"I need a ship."
“I need a ship.”

While Culpepper deserves praise for her efficient directing style in what is effectively chapter two of a ten-chapter novel, the member of the production team who absolutely shines here is composer Jeff Russo. Russo expertly inserts some music cues that are intimately familiar to any Star Trek fan – such as the underlying and remixed “Balance of Terror” signature composition during Romulan scenes, the bombastic, sweeping orchestral score when Picard returns to Starfleet headquarters, and the soft, comforting motif when Picard puts on the old-style communicator. It’s good news, then, that Russo revealed on Twitter that the Star Trek: Picard soundtrack will be coming soon. 

Borg cube
Borg cube

“Maps and Legends” continues what will likely be a recurring skill of each Picard episode – the continuation of an intriguing and increasingly complex plot. While at times this episode proves to be perhaps a little too dense (those not paying close attention, or who isn’t familiar with well-known Star Trek lore like the Tal Shiar, will benefit greatly from repeat viewings to get the overall picture), Picard is certainly a treat for Star Trek fans old and new.

Michelle Hurd as Raffi Musiker
Michelle Hurd as Raffi Musiker

Stray Thoughts

  • At the end of Star Trek: Picard Countdown, we see Geordi LaForge stationed on Mars – leaving room for concern that he would have been injured or killed by the synth attack. However, in this episode Zhaban mentions asking Picard’s former crew members, including LaForge, if they would help him, leading one to assume that Geordi is alive and well.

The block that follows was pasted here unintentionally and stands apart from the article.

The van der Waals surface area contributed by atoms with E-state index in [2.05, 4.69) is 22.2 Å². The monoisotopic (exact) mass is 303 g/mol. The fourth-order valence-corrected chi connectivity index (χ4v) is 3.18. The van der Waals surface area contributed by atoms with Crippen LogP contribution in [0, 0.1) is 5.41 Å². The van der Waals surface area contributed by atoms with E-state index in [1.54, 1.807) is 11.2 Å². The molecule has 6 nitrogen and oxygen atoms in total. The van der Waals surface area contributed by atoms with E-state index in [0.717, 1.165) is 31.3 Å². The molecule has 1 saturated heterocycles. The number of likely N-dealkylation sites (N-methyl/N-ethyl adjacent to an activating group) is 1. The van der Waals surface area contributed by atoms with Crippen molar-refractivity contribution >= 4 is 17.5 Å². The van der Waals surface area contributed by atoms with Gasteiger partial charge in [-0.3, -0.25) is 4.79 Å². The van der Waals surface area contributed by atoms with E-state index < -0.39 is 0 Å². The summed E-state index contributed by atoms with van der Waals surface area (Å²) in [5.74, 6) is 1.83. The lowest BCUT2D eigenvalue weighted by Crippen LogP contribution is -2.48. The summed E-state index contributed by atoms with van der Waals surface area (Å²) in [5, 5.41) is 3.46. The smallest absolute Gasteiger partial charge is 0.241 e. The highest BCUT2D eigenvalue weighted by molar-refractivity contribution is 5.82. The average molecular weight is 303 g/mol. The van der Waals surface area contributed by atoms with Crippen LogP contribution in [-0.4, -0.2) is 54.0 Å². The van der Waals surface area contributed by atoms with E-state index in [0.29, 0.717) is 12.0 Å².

• At Starfleet Headquarters, we see holographic representations of a Galaxy-class and Constitution-class. The latter is the Discovery-era version.
  • Picard is informed by Doctor Benayoun (David Paymer), his former Stargazer doctor, that he is suffering from a neurological disorder that will eventually kill him. This same fate awaited Picard in an alternative future seen in the TNG finale “All Good Things.”
  • Like in the Star Trek: Short Treks episode “Children of Mars,” we see a Discovery-era shuttle repurposed for civilian use.
  • Picard’s line to Dr. Jurati about not getting science fiction is likely an ironic tongue-in-cheek reference to Patrick Stewart’s feelings on science fiction. 

Star Trek: Picard continues next week with the third episode “The End is the Beginning.”


New episodes of Star Trek: Picard are released every Thursday on CBS All Access in the United States and broadcast on CTV Sci-Fi Channel, prior to streaming on CraveTV, in Canada. The series is available Internationally through Amazon Prime Video every Friday.

The first season of Star Trek: Picard stars Patrick Stewart as he returns to the role of Jean-Luc Picard, alongside Isa Briones (Dahj/Soji), Santiago Cabrera (Cristobal “Chris” Rios), Michelle Hurd (Raffi Musiker), Alison Pill (Agnes Jurati), Harry Treadaway (Narek) and Evan Evagora (Elnor). The series will also guest star Star Trek: The Next Generation alum Jonathan Frakes (William Riker), Marina Sirtis (Deanna Troi), Brent Spiner (Data/B4), Jonathan Del Arco (Hugh the Borg) along with Star Trek: Voyager‘s Jeri Ryan (Annika Hansen/Seven of Nine).